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Gout is a common condition that has been increasing in incidence over the past few decades. Its management has not changed greatly over this period. The three goals for the management of gout are to:
- Ease the pain associated with the acute attack
- Reduce further recurrences by controlling hyperuricaemia
- Prevent or reverse long-term complications associated with gout, such as joint and kidney damage
An algorithm for treating patients with gout is set out in Figure 1.
Although raised uric acid levels are associated with gout flares, treatment of elevated levels is not required routinely if the patient does not show symptoms of gout. Prolonged hyperuricaemia can increase a person’s risk of developing gout or kidney stones, and underlying causes of hyperuricaemia should be investigated and addressed. Medical management of asymptomatic hyperuricaemia should be restricted to specific circumstances, such as for patients with a history of kidney stones.
Hyperuricaemia can also occur in patients undergoing chemotherapy or radiotherapy for treatment of highturnover tumours, such as lymphomas or leukaemias. Tumour lysis can result in large amounts of uric acid being released and depositing in the renal tubules (prophylaxis with allopurinol, hydration and urine alkalinisation is recommended).
The early and prompt treatment of an acute gout flare is essential for rapid control of symptoms. The initial choice of therapy should be based on patient characteristics and comorbidities. Considerations for the management of acute gout for patients with chronic kidney disease (CKD) are set out in Box 1.
Box 1: Chronic kidney disease and gout
Patients with chronic kidney disease (CKD) are more likely to experience gout because of their reduced ability to excrete uric acid.1–3 In addition, medicines commonly prescribed for these patients, such as diuretics, ciclosporin and low-dose aspirin, are independent risk factors for hyperuricaemia.2 Treatment of acute and chronic gout for these patients is also complicated by their reduced drug clearance and increased risk of adverse effects.
The use of non-steroidal anti-inflammatory drugs (NSAIDs) is relatively contraindicated for patients with renal dysfunction because of the risk of prostaglandin-mediated pre-renal failure and, less frequently, interstitial nephritis. Sodium and fluid retention caused by NSAIDs can also be problematic in this group. Additionally, concurrent nephrotoxic drugs, such as angiotensin-converting enzyme inhibitors, angiotensin-II receptor blockers, diuretics, aminoglycosides and calcineurin inhibitors all increase the risk of nephrotoxicity.
For patients with glomerular filtration rate (GFR) <30ml/min, NSAIDs should be started only under the supervision of an experienced clinician, and with close monitoring of renal function. In practice, their use in this population is reserved for patients on long-term renal replacement therapy.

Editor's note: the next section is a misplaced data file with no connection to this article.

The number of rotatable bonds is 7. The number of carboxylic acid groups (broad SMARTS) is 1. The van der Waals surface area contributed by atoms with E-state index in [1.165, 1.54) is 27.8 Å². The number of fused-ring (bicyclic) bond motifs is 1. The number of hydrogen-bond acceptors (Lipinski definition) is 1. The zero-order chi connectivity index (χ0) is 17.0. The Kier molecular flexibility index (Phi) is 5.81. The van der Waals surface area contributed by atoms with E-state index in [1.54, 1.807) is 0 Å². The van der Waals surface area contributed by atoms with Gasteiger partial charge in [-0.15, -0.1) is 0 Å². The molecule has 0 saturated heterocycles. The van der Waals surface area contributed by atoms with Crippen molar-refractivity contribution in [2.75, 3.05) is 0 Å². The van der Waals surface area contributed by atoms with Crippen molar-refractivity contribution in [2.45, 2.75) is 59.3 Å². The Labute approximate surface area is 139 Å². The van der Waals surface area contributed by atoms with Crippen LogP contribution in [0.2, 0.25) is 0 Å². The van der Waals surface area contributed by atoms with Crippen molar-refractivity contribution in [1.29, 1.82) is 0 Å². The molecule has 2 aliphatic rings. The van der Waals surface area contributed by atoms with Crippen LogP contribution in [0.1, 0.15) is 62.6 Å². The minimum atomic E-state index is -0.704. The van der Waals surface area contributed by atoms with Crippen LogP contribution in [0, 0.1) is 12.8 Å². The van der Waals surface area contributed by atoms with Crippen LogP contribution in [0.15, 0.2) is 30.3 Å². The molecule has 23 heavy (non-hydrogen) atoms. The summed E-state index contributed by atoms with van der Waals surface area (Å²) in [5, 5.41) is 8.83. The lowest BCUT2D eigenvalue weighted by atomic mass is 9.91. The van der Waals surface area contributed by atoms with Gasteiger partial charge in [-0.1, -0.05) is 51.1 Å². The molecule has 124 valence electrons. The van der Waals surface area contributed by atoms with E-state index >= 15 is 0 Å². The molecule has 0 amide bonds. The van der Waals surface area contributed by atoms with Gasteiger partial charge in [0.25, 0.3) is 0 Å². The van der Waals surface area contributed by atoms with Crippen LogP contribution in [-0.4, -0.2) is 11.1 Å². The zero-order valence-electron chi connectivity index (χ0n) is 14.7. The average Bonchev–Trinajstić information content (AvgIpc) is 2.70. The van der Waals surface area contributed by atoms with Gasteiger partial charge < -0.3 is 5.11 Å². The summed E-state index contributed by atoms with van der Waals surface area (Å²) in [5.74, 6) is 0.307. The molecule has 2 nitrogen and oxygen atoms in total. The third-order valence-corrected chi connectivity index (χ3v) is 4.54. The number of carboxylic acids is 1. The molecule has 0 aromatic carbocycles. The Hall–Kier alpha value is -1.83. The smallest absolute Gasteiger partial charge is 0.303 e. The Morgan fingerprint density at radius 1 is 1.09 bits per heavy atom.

For patients with normal renal function, colchicine is the preferred treatment for patients in whom NSAIDs are unsuitable. However, because of the risk of colchicine accumulation for patients with renal impairment, the dose — or the dose interval — should be adjusted for such patients. The recommended dose for patients with stage 4 or 5 CKD is 500μg once or twice daily. Even with dose reduction, diarrhoea is often a problem for these patients.
Prednisolone remains a useful therapy for the treatment of acute gout in patients with CKD. Low-dose therapy (15–30mg daily), given until a flare resolves, is generally effective. Slow withdrawal is often required to prevent flare recurrence.
Allopurinol is the treatment of choice for managing chronic gout in patients with CKD. Dose reductions are recommended because the active metabolite oxipurinol can accumulate. There is also an increased risk of allopurinol hypersensitivity in this population.
Traditionally, reducing the dose of allopurinol to 100mg every 24–48 hours was recommended for patients with a GFR <20ml/min. However, this dose reduction has been challenged due to concerns that it results in sub-therapeutic treatment.4 It has been suggested that patients should be started at a reduced dose, and that doses should be titrated by 100mg every two to four weeks to a target serum uric acid level of <360μmol/L.4 Nevertheless, the long-term safety of increasing the recommended dose of allopurinol for patients with CKD requires further study.5
According to its manufacturer, febuxostat should not be used for patients with a GFR <30ml/min because of concerns about accumulation of active metabolites. If GFR is <30ml/min, the maximum concentration of the active metabolites is increased, as is their area under the curve (AUC).6 Data are lacking about the clinical significance of this and therefore caution should be exercised if febuxostat is prescribed for patients with severe renal impairment.
The uricosuric medicines probenecid and sulfinpyrazone are not used for patients with moderate or severe CKD because they require a GFR >50ml/min to be effective. However, benzbromarone can be used for patients with GFR 30–50ml/min.
Patients should also be offered advice about lifestyle factors that can contribute to gout (see Box 2).
Box 2: Lifestyle advice for patients with gout
Patients with gout should be offered the following lifestyle advice to help reduce the frequency of gout attacks:3
- Overweight patients should diet and exercise to achieve ideal body weight
- Diet should include low-fat dairy products, soy beans and vegetable sources of protein (these foods are believed to lower serum uric acid levels)